Arabic Beat

$14.98

Putumayo Delves into the Fresh, Upbeat Sounds of the Arabic Scene from Damascus to Casablanca and Beyond on Arabic Beat. Across the Middle East and North Africa, the beat goes on. Inspired by music from across the globe but true to Arabic music s deep roots, the sounds of raï’s rolling funk and the shimmering […]

Putumayo Delves into the Fresh, Upbeat Sounds of the Arabic Scene from Damascus to Casablanca and Beyond on Arabic Beat. Across the Middle East and North Africa, the beat goes on. Inspired by music from across the globe but true to Arabic music s deep roots, the sounds of raï’s rolling funk and the shimmering pulse of raqs sharki (belly dance music) tell the story of a thriving contemporary scene that stretches across the breadth of the Mediterranean. This scene shines on Putumayo’s Arabic Beat, a collection that chronicles the musical creativity of Arabic musicians today. The album revels in artists rarely heard in the West: the unsung stars and hit-makers who shape the region’s music. Wild-eyed bohemians and visionary songwriters, belly-dancers and R&B crooners, child stars and Idol-style contest victors, the artists on Arabic Beat each have their own story. But, most have one thing in common: They are household names in certain corners of the Arabic world, but have yet to reach many listeners in the rest of the world. These discoveries include the rocking Berber roots of Morrocco’s Jalal El Hamdaoui and the funky grooves of Algerian performer Cheb Amar. The collection also reflects how the Arabic beat echoes in major centers of immigration in European cities like Marseille (home of Watcha Clan) and Barcelona (where Nour is based). Another element that ties many of these tracks together: the spirit of liberation and change that inspired the recent protest movements across the region. Though often singing of love and good times like artists everywhere, many of the musicians on the album also thoughtfully and poetically offer their perspective on everything from the difficulties of immigration to the desire for freedom (like Watcha Clan’s artful rendition of Osfour, a song by Lebanese oud master and maverick musical legend Marcel Khalifé). Reflecting the youthful, free spirit that guided the Arab Spring, these tracks highlight the positive, hopeful side of Arabic culture.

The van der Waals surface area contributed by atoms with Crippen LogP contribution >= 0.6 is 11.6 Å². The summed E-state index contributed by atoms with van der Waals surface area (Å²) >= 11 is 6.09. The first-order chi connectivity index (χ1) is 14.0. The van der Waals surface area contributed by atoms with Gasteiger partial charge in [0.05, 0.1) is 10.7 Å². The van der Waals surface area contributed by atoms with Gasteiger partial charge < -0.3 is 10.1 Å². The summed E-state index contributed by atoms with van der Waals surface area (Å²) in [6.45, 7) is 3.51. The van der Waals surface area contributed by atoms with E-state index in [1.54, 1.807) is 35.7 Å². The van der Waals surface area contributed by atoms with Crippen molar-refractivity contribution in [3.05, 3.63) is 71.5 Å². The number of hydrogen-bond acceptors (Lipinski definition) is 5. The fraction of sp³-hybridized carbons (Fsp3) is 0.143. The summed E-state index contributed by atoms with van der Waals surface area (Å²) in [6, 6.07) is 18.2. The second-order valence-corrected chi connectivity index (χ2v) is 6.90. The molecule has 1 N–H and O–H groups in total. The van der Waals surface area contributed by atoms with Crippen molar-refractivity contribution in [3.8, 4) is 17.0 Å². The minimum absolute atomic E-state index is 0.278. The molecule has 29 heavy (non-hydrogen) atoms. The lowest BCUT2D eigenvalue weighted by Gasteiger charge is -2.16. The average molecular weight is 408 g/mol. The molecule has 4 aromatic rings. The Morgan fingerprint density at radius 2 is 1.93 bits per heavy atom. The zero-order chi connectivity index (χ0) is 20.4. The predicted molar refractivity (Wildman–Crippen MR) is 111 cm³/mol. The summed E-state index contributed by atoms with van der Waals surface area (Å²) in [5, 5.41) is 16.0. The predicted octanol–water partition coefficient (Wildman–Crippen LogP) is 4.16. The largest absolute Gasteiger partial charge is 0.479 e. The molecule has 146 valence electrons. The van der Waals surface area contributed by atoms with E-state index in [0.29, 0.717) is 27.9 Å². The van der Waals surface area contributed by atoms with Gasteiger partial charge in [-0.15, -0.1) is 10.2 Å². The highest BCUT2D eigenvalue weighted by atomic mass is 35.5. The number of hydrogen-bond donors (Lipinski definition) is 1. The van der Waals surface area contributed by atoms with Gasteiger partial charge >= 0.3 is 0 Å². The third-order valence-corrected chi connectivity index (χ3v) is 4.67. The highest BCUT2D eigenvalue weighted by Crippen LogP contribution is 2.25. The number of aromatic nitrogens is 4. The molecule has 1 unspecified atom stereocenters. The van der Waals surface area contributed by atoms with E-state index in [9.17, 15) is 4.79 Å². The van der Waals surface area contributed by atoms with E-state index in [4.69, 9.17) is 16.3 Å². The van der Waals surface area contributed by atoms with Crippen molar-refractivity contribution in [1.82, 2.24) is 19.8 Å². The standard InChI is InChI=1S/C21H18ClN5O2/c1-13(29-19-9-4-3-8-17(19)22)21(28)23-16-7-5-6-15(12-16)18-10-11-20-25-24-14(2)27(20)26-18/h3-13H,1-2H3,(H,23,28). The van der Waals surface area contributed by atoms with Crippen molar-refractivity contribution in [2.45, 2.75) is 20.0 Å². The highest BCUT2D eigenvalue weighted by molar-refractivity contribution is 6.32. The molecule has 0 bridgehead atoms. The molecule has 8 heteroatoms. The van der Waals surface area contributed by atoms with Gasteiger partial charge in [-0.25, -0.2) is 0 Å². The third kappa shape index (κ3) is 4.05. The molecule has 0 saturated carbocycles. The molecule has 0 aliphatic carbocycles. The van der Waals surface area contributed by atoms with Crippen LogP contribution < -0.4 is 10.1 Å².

World Music

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